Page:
How To

Surefire Tactics for Catching Fall Bass

Summer may be over, but don't hang up your bass rods just yet.

Summer may be over, but don't hang up your bass rods just yet.

Many of us have spent a hot summer day casting for bass on some lake. It’s a great way to shed the stress of a hard work week—or any other reason you can come up with to just go fishing. Just because the summer has wound down, doesn’t mean you have to put away the bass fishing gear. Fall is a great time to boat some serious bucket-mouths. Let’s go fishing!

Find the foliage

During the summer, it’s not hard to find weed beds and other foliage that bass use for cover. As autumn kicks in, plants die off in the lakes, causing that cover to disperse. Find the last remnants of green foliage and you will find bass. These plants provide oxygen for bass and the baitfish bass are actively feeding on.

Work the edges of these weed beds with a stick bait, like a Smithwick Rattlin’ Rogue, that simulates a wounded baitfish. Pick a color that matches the water conditions and bait. If you aren’t sure, chrome or white-colored lures are a safe bet. If the water is stained or muddy, gold, chartreuse, orange, or red lures are the way to go.

Use a technique-specific rod like Cabela’s Tournament ZX Bass Casting Rod that gives you the optimal feel for working the baits along the edges. Pair it with a Cabela’s Arachnid Baitcasting Reel that allows for flawless long casts. This lets you cover a lot of water in a hurry, which is imperative this time of year. It isn’t easy to find live weed beds in autumn, so you’re going to be a little hit and miss.

Find the rocks

If finding green plant life is a little too tricky, there’s another bit of structure that will hold autumn bass: rocks. Rocks provide cover for baitfish and bass alike.

Ever been camping and noticed that the rocks around the campfire stay hot for hours? Rocky areas of a lake will hold heat longer than the rest of the area, making that water temperature higher than the surrounding water. As the water temperatures drop, bass grow more and more lethargic. They are drawn to warmer water, so look for the rocks.

Fishing around rocky areas in colder weather means that you’ve got to use a little more finesse and really be in tune with what’s going on under the surface. Try using an extremely sensitive casting rod, like a G.Loomis E6X Bass Casting Rod. The E6X lets you feel every bump and nudge of the rocks and the subtle hits from the fish. It also has enough backbone to bring those lunkers into the boat. Pair it with a high-quality reel, like the Shimano Curado I Casting Reel. The Curado has the necessary “oomph” to haul the fish off the rocks. The design of the reel lets you adjust on the fly, another necessity while fishing the changing conditions of autumn.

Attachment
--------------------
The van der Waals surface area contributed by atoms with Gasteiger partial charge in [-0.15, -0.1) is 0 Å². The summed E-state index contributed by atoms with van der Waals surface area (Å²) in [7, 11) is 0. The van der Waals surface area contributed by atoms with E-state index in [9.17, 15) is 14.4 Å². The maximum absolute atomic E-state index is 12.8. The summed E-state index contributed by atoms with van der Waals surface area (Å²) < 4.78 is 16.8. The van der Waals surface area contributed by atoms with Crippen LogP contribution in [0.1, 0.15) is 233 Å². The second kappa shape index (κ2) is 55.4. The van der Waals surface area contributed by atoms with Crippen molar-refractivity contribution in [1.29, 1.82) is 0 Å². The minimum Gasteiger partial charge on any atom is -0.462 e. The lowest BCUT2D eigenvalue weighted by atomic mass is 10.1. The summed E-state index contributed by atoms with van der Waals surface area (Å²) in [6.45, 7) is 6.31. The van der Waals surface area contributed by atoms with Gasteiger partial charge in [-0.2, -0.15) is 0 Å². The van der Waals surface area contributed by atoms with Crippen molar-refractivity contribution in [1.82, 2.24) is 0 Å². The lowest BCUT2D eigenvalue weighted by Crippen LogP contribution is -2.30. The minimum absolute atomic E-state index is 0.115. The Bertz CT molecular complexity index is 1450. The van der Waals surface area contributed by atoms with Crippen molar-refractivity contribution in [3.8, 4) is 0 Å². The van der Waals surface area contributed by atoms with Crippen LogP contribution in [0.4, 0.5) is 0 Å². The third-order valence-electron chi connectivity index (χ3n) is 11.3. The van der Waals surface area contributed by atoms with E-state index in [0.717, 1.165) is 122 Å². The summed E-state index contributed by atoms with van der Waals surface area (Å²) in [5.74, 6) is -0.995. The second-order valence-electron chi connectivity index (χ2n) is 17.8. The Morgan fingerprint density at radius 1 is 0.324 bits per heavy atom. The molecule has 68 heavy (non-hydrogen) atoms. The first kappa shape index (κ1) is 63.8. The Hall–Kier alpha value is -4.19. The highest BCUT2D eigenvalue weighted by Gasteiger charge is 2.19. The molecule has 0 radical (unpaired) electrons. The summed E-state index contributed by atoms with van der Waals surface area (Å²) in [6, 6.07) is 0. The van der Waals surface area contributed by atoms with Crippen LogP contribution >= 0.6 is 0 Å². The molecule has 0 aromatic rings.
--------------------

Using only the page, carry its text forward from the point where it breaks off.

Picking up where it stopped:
Try bouncing a soft bait, like a Gary Yamamoto Original Senko, over the rocks. The slow action, combined with the scent and flavor impregnated into the body, make these versatile baits a winner. If hard baits are more to your liking, try running a Rat-L-Trap Lures Super Trap along the rocks. The lipless crankbaits make a ton of noise, even at slow speeds, and the wiggle is irresistible to bass trying to catch a meal before the long winter months close things down.

One thing to keep in mind: autumn is not a time to put extra stress on a fish if you intend to release it. A fish gripper, like a Berkley Lip Grip, gets the fish back in the water with minimal stress. Depending on which model you get, you can either measure the fish or get an accurate weight. In any event, you’ve got a pretty good idea of how big your fish was. If you want to add a little to that info later on when bragging to your buddies, well, that’s up to you.

This article was produced in cooperation with Cabela’s.

Any views or opinions expressed in this article are those of the author and do not reflect those of OutdoorHub. Comments on this article reflect the sole opinions of their writers.